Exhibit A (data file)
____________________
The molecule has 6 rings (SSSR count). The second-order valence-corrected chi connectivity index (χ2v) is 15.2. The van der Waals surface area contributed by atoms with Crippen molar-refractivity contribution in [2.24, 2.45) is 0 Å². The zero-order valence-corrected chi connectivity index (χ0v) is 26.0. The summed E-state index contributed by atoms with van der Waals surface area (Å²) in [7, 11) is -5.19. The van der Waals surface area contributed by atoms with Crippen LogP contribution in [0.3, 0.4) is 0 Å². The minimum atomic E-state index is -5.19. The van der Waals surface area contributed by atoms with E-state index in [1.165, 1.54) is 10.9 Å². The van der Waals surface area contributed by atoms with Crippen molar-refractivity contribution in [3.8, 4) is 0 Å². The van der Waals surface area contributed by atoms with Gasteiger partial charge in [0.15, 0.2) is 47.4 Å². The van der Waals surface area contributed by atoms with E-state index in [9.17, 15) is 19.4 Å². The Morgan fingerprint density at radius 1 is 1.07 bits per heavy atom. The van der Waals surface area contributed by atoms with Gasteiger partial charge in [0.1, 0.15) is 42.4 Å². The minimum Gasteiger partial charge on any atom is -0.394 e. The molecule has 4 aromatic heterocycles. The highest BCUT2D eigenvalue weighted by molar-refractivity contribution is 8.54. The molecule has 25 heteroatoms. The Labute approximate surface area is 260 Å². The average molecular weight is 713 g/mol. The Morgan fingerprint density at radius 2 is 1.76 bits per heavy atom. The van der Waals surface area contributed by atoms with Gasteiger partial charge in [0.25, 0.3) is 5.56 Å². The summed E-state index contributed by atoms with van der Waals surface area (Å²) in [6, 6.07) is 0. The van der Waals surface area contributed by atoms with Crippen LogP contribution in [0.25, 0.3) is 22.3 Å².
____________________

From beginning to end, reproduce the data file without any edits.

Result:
The molecule has 6 rings (SSSR count). The second-order valence-corrected chi connectivity index (χ2v) is 15.2. The van der Waals surface area contributed by atoms with Crippen molar-refractivity contribution in [2.24, 2.45) is 0 Å². The zero-order valence-corrected chi connectivity index (χ0v) is 26.0. The summed E-state index contributed by atoms with van der Waals surface area (Å²) in [7, 11) is -5.19. The van der Waals surface area contributed by atoms with Crippen LogP contribution in [0.3, 0.4) is 0 Å². The minimum atomic E-state index is -5.19. The van der Waals surface area contributed by atoms with E-state index in [1.165, 1.54) is 10.9 Å². The van der Waals surface area contributed by atoms with Crippen molar-refractivity contribution in [3.8, 4) is 0 Å². The van der Waals surface area contributed by atoms with Gasteiger partial charge in [0.15, 0.2) is 47.4 Å². The van der Waals surface area contributed by atoms with E-state index in [9.17, 15) is 19.4 Å². The Morgan fingerprint density at radius 1 is 1.07 bits per heavy atom. The van der Waals surface area contributed by atoms with Gasteiger partial charge in [0.1, 0.15) is 42.4 Å². The minimum Gasteiger partial charge on any atom is -0.394 e. The molecule has 4 aromatic heterocycles. The highest BCUT2D eigenvalue weighted by molar-refractivity contribution is 8.54. The molecule has 25 heteroatoms. The Labute approximate surface area is 260 Å². The average molecular weight is 713 g/mol. The Morgan fingerprint density at radius 2 is 1.76 bits per heavy atom. The van der Waals surface area contributed by atoms with Gasteiger partial charge in [0.25, 0.3) is 5.56 Å². The summed E-state index contributed by atoms with van der Waals surface area (Å²) in [6, 6.07) is 0. The van der Waals surface area contributed by atoms with Crippen LogP contribution in [0.25, 0.3) is 22.3 Å².